I am constantly discovering and rediscovering my literate life.
This was one of many revelations that I have had so far at the Summer Literacy Institute (#wsi2015) in Warman, Saskatchewan. I have had the opportunity to listen to the keynote addresses of: Debbie Miller, author of Reading With Meaning (amongst several other pivotal texts on literacy) and Patrick Allen, classroom teacher and author of Conferring: The Keystone of Reader’s Workshop (and other pivotal texts on literacy). Tomorrow, we get to hear from Penny Kittle, classroom teacher and author of Book Love: Developing Depth, Stamina, and Passion in Adolescent Readers (again, among other pivotal texts on literacy).
Today, we talked about rediscovering reading and supporting students in building their literate lives by modelling ours. How might we be nudging the reading identity of our learners by visibly living our literate identities?
Patrick encouraged us to try lifting a line from a thoughtful piece of writing by Rick Reilly (2014) called “Heading for Home”. I totally recommend reading this thoughtful reflection by a man who’s journey through life was influenced by so many.
Basically, I was nudged. As a reader and a writer. It’s amazing what a good story can do for a person.
That said, I felt like sharing, making my literate life visible (at least for you). So, thank you Rick Reilly and Patrick Allen for this nudge. Here’s my attempt at a ten minute write. Take it as you will.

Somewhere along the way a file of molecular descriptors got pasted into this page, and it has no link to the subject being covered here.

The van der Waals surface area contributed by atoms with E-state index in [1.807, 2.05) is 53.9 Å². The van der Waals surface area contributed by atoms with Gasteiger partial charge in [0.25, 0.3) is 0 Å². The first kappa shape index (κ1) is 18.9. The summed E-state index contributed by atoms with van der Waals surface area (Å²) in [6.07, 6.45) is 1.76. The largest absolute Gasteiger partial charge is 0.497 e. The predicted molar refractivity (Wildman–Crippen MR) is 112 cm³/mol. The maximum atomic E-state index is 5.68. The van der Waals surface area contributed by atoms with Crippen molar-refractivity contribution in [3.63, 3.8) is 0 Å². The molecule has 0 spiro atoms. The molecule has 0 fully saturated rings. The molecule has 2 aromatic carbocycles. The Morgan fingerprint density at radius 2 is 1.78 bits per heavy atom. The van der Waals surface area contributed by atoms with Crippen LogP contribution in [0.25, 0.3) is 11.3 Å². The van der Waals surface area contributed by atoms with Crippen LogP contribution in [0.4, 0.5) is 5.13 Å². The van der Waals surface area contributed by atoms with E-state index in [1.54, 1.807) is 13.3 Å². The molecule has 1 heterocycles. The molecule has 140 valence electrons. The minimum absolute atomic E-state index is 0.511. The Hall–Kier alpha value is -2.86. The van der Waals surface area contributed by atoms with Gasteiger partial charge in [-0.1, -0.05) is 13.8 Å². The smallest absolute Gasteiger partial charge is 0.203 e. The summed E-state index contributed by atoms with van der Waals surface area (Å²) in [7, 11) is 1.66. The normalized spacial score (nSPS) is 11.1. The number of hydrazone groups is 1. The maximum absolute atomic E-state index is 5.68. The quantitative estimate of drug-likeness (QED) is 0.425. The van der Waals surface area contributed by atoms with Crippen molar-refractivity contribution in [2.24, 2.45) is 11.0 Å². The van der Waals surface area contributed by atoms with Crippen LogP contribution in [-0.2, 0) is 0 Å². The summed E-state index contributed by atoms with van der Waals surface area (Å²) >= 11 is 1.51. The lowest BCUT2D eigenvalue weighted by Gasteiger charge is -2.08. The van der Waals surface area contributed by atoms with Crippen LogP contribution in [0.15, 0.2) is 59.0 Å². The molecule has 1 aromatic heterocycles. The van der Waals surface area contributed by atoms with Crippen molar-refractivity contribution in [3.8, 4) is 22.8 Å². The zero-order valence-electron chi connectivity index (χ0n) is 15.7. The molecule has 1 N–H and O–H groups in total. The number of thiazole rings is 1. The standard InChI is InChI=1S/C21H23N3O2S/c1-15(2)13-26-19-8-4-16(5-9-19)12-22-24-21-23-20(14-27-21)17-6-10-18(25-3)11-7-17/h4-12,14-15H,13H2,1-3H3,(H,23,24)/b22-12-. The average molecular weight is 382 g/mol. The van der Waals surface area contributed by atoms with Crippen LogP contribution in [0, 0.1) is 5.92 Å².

“From them, I learned service.” – Rick Reilly
From her, I learned service. She cared for my great grandmother, my grandfather, my great uncle, and countless neighbours, family members, and friends. She was always a nurse.
From her, I learned grit. She married for her children, worked full time, raised three kids, divorced, and held her head high. She was a matron. She took my mom for accordion lessons once a week for many years with a 40- minutes-one-way commute. She knew how to work hard, and how to do this for others.
From her, I learned generousity. She baked, made preserves, cooked meals, volunteered, visited the elderly (when she was elderly), wrote letters, gave thanks, gave cash, all without a second thought. She just gave.
From her, I learned love. She wasn’t going to take chemo, but did so to meet our unborn child. We felt that love and were so thankful for it.
It was a privilege to be her granddaughter. To reap the rewards of her generousity, service, grit, and compassion. She is why I have an undergraduate degree. Why I had my first car. Why I love to bake pies. Why my children pray. Why I plant potatoes and try to can fruit.
She was better to me and to so many others than we probably deserved. I live my life thinking of her in unexpected ways. I know she’s smiling at me, telling me to forgive myself or just to let some things go.
How might you be making your literate life visible and honouring your stories that deserve to be told?